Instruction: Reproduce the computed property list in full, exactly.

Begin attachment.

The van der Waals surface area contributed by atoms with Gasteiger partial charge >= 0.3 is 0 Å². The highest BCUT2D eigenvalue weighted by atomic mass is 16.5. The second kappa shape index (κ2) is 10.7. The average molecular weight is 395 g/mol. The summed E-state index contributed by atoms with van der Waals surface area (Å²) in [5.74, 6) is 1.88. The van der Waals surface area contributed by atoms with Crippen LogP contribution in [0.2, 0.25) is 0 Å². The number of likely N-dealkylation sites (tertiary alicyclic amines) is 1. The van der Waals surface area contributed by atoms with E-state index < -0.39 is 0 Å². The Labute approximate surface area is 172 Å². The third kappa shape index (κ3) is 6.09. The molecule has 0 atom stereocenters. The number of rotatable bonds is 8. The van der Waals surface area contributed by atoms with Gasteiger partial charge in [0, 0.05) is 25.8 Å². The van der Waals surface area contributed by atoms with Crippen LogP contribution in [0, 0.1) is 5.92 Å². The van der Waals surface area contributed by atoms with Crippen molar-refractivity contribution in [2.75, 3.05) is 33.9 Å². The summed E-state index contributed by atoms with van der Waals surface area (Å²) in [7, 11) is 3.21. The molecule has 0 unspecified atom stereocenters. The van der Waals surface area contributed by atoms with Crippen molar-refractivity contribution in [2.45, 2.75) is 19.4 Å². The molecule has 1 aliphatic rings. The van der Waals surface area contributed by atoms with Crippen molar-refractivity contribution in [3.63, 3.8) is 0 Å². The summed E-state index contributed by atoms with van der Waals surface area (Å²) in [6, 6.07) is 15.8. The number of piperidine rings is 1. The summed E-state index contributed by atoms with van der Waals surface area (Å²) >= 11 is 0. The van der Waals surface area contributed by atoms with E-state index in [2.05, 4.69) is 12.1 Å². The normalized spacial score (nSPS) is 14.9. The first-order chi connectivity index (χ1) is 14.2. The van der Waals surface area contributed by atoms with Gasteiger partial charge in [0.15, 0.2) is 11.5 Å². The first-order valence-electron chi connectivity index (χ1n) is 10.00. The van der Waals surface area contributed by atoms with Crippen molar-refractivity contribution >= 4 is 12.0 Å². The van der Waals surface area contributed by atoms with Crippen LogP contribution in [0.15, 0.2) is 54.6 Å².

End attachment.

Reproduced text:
The van der Waals surface area contributed by atoms with Gasteiger partial charge >= 0.3 is 0 Å². The highest BCUT2D eigenvalue weighted by atomic mass is 16.5. The second kappa shape index (κ2) is 10.7. The average molecular weight is 395 g/mol. The summed E-state index contributed by atoms with van der Waals surface area (Å²) in [5.74, 6) is 1.88. The van der Waals surface area contributed by atoms with Crippen LogP contribution in [0.2, 0.25) is 0 Å². The number of likely N-dealkylation sites (tertiary alicyclic amines) is 1. The van der Waals surface area contributed by atoms with E-state index < -0.39 is 0 Å². The Labute approximate surface area is 172 Å². The third kappa shape index (κ3) is 6.09. The molecule has 0 atom stereocenters. The number of rotatable bonds is 8. The van der Waals surface area contributed by atoms with Gasteiger partial charge in [0, 0.05) is 25.8 Å². The van der Waals surface area contributed by atoms with Crippen LogP contribution in [0, 0.1) is 5.92 Å². The van der Waals surface area contributed by atoms with Crippen molar-refractivity contribution in [2.75, 3.05) is 33.9 Å². The summed E-state index contributed by atoms with van der Waals surface area (Å²) in [7, 11) is 3.21. The molecule has 0 unspecified atom stereocenters. The van der Waals surface area contributed by atoms with Crippen molar-refractivity contribution in [2.45, 2.75) is 19.4 Å². The molecule has 1 aliphatic rings. The van der Waals surface area contributed by atoms with Crippen molar-refractivity contribution in [3.63, 3.8) is 0 Å². The summed E-state index contributed by atoms with van der Waals surface area (Å²) in [6, 6.07) is 15.8. The number of piperidine rings is 1. The summed E-state index contributed by atoms with van der Waals surface area (Å²) >= 11 is 0. The van der Waals surface area contributed by atoms with E-state index in [2.05, 4.69) is 12.1 Å². The normalized spacial score (nSPS) is 14.9. The first-order chi connectivity index (χ1) is 14.2. The van der Waals surface area contributed by atoms with Gasteiger partial charge in [0.15, 0.2) is 11.5 Å². The first-order valence-electron chi connectivity index (χ1n) is 10.00. The van der Waals surface area contributed by atoms with Crippen molar-refractivity contribution >= 4 is 12.0 Å². The van der Waals surface area contributed by atoms with Crippen LogP contribution in [0.15, 0.2) is 54.6 Å².